Lisa Schmidt Anatomy Final


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How to activate the parasympathetic nervous system using yoga, the breath, and meditation

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Lisa Schmidt Anatomy Final

  1. 1. The Autonomic Nervous System and Yoga Practice<br />Lisa Schmidt<br />Pacific Yoga Teacher Training 500 Hour Program<br />Final Anatomy Project<br />May 1, 2010<br />
  2. 2. ABSTRACT<br /> Different methods of breathing and yoga practice can affect the autonomic nervous system and have an impact of the functions we ordinarily consider to be under unconscious control. Abnormal breathing and movement patterns can stimulate autonomic reactions associated with anxiety, panic, and other nervous system stimulation. By contrast, quiet breathing and introspective yoga postures influence the autonomic circuits that slow the heartbeat and reduce blood pressure, producing calm and a sense of stability. Our ability to control respiration consciously gives us access to autonomic function that no other system of the body can boast.<br />
  3. 3. The Nervous System Divisions<br />
  4. 4. What is the Autonomic Nervous System?<br />
  5. 5. Function of ANS<br />
  6. 6. Two Divisions<br />
  7. 7. Sympathetic NS<br />
  8. 8. The Stress Response<br />
  9. 9. What Causes the Stress Response?<br />Initial Fight or Flight Response<br />Mobilizes body for immediate action<br />Slower Resistance Reaction<br />Stage of Exhaustion<br />
  10. 10. What Happens Next?<br />Fight or Flight Response<br />Chronic Stress & Cortisol<br />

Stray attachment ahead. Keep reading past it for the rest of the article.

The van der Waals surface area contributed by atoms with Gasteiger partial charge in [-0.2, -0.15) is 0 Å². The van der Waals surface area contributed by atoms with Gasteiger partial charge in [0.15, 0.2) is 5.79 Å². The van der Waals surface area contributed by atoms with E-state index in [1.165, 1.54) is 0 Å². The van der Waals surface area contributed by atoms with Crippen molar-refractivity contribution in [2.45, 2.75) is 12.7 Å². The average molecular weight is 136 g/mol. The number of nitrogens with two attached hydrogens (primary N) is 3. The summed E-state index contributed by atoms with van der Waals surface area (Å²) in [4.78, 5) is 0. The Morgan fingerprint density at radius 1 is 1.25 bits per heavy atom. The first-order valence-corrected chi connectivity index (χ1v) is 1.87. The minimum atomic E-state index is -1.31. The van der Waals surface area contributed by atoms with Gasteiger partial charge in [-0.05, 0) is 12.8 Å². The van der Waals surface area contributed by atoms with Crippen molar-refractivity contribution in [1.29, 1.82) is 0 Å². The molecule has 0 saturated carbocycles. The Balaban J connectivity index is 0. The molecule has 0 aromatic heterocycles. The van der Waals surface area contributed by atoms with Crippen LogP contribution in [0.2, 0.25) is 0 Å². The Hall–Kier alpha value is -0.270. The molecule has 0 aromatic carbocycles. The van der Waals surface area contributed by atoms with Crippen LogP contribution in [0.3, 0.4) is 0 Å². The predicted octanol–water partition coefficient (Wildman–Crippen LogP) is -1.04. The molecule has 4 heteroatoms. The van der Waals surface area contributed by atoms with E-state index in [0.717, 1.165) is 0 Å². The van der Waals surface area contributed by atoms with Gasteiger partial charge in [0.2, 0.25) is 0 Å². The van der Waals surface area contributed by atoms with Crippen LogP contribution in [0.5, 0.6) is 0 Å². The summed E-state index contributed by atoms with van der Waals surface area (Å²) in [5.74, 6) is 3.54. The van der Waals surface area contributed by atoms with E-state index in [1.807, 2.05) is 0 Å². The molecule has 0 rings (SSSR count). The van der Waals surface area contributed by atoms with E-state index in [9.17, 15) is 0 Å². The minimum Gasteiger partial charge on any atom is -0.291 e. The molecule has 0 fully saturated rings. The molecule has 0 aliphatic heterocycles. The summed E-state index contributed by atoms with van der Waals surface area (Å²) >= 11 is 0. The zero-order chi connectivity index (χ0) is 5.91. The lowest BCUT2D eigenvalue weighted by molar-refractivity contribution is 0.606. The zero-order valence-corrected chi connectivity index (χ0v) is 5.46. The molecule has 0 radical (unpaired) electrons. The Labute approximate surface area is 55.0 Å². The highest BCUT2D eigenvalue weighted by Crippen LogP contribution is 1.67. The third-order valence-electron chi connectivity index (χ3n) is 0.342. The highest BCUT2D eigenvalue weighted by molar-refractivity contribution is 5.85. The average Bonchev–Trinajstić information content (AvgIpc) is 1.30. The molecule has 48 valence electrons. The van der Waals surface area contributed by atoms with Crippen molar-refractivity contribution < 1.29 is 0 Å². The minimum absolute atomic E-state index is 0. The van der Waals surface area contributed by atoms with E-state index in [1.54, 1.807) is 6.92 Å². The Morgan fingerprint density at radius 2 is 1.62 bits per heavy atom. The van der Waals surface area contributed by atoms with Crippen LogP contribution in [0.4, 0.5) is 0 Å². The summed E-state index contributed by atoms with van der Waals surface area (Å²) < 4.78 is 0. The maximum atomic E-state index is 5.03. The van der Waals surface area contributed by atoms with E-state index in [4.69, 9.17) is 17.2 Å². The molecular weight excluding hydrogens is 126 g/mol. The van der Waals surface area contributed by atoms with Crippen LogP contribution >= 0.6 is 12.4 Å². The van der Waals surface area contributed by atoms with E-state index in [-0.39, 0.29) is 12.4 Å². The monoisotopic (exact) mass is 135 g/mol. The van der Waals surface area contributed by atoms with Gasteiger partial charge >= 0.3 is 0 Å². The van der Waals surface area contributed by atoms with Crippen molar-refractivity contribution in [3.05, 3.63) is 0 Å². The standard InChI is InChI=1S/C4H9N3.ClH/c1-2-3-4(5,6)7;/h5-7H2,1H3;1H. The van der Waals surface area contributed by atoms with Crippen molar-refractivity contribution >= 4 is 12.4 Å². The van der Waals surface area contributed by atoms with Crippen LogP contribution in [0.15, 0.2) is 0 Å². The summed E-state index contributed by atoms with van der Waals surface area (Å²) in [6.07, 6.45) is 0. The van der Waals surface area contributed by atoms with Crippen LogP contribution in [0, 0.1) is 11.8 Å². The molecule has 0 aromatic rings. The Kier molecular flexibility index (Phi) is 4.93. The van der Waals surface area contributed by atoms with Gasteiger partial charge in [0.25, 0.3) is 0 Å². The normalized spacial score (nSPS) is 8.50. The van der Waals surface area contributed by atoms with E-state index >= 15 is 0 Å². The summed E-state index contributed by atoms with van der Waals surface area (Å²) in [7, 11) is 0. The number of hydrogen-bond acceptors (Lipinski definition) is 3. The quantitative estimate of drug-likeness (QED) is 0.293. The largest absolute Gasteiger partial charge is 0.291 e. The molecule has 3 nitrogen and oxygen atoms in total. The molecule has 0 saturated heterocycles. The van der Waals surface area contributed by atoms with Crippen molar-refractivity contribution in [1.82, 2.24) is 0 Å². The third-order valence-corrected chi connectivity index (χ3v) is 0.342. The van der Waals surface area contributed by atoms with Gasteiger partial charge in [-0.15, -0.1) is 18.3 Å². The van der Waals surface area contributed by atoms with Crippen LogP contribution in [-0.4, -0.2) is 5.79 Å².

11. 11. Parasympathetic NS<br />Conditioning and Practice<br />Activates the Rest and Digest System<br />Benefits include resting, digesting, healing<br />Powerfully affected by respiration rate, levels of Oxygen and Carbon Dioxide<br />Let it <br />go!!<br />
  12. 12. Parasympathetic Stimulation<br /><ul><li>slowing down of the heartbeat
  13. 13. lowering of blood pressure
  14. 14. constriction of the pupils
  15. 15. increased blood flow to the skin and viscera
  16. 16. peristalsis of the GI tract
  17. 17. returns the body functions to normal after they have been altered by sympathetic stimulation
  18. 18. The vagus nerves also help keep inflammation under control. </li></li></ul><li>Role of the Vagus Nerve<br />
  19. 19. How Yoga works<br /><ul><li>Physiological changes to the nervous system
  20. 20. Stimulation of the Vagus nerve through breathing practices
  21. 21. Activation of the Parasympathetic NS
  22. 22. Induction of the relaxation response
  23. 23. Yoga practices repetition which rewires deeply embedded physical, psychological, or emotional patterns
  24. 24. Meditation observation of behavior patterns
  25. 25. Change, and cognitive learning, becomes realized
  26. 26. Yoga Sutras</li></ul>III.9: “When after a moment of stability, the mind ceases its fluctuation and remains naturally quiet, it begins its transformation to stability”<br />